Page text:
• Translation: Global warming is a hoax! All those pointy-headed scientists and their data and graphs saying otherwise are corrupt socialists trying to send us back to the pre-industrial era! I know it’s a hoax cuz Glen Beck and Rush Limbaugh told me so.

        • Stacy in NJ says:

          I was actually thinking of nutritional science which is really an oxymoron, but your response, jab, provides us with an example of the moron minus the oxy.

          You know, all folks on the left are America hating communists who want to destroy Christianity. Why do you hate America and want to destroy Christianity, jab? Thanks for providing me with an example of how that works. Truly you are an exemplary educator.

        • Those graphs and data are as interpretable as “is” is to Bill Clinton. And actually, probably as manhandled as Monica Lewinsky.

      • Yes, I always wondered how postmodernists made their way in the world. If you really, truly think that “reality” is a construct of your mind and not an objective fact, what keeps you from having a good attitude about the idea of walking off a cliff. After all, you’re the one forming the reality, not the cliff.

        They don’t really believe it, I don’t think, they’re just in love with all of the wonderful, twisted, responsibility-free ideas they can come up with using very little effort.

    • No, the science’s weren’t spared. Think about poor Schroedinger’s Cat. In the Newtonian world, he’s either dead or alive. In the post-modern quantum world, it’s up for grabs! You don’t a much more fundamental question than dead or alive.

      • Wrong; in the quantum-mechanical world, it’s not determined until the box is opened and the state is observed.  There’s a difference.

        The difference is quite real.  You can take a pair of “entangled” particles, such as photons, send them a very large distance from each other, and observe them separately.  If you perform the same observation on both, the results will always have a certain relationship.  QM is both very weird and provably consistent with the world.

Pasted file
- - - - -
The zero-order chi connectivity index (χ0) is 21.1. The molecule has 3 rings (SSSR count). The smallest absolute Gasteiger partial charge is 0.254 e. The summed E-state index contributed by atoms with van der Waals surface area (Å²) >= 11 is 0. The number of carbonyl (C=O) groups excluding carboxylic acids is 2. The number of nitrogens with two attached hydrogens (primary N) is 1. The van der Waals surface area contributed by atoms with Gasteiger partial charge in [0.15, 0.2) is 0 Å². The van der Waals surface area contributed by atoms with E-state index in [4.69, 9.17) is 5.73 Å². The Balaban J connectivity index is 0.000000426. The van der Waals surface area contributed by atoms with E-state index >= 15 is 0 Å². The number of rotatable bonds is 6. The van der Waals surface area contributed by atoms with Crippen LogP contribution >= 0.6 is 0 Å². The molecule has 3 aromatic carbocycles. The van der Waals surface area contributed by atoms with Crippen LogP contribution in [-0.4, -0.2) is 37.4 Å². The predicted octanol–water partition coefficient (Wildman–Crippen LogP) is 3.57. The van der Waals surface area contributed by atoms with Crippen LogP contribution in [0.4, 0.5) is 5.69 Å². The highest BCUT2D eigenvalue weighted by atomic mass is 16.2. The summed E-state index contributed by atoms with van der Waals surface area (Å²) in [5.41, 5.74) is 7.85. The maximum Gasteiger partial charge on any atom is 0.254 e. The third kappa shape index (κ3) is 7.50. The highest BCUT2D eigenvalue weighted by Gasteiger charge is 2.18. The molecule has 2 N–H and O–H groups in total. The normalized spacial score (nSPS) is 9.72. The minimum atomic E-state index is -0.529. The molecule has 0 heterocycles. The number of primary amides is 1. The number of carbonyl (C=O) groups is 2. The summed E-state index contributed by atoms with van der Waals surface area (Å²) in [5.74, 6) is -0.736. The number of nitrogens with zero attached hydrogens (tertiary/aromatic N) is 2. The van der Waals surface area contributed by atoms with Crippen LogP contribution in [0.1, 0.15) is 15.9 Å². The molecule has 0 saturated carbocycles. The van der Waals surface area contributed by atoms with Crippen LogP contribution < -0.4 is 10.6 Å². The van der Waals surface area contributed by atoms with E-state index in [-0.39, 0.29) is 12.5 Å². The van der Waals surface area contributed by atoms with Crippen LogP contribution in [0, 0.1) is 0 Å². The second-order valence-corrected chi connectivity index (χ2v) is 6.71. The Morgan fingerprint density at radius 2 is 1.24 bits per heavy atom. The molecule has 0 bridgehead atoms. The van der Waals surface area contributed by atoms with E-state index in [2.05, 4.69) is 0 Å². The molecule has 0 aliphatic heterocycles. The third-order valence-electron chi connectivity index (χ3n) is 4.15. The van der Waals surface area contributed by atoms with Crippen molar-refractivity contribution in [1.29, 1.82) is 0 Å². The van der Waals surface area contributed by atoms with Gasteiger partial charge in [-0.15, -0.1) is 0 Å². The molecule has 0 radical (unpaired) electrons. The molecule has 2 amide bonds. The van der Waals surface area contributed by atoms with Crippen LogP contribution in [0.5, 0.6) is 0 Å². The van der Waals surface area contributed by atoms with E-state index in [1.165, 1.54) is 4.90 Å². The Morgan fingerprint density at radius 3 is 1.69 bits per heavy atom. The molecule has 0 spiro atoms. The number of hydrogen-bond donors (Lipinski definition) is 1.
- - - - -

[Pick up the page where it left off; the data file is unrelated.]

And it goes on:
• My apologizes if you’re offended by this, but… You’ve obviously never taken a Quantum Mechanics class. It is NOT like the liberal arts “reality is what you make it” examples given above. It’s a totally different thing indeed, as Engineer-Poet helped point out.

        • Took, passed. Not offended. It was a totally crummy example that completely failed to convey what I was thinking, apologies.

  5. Jab, when someone says “to a certain extent,” do you always swerve to the extreme? Your polarization of the dialogue has proven Stacy’s point. It’s tIme to shut off “An Inconvenient Truth” and get back to the science lab.

  6. Thinly Veiled Anonymity says:

    I watched with glee
    As your schools and chairs
    Fought for four decades
    For the gods they made.
    I shouted out, who killed Humanities?
    When after all, it was you and me.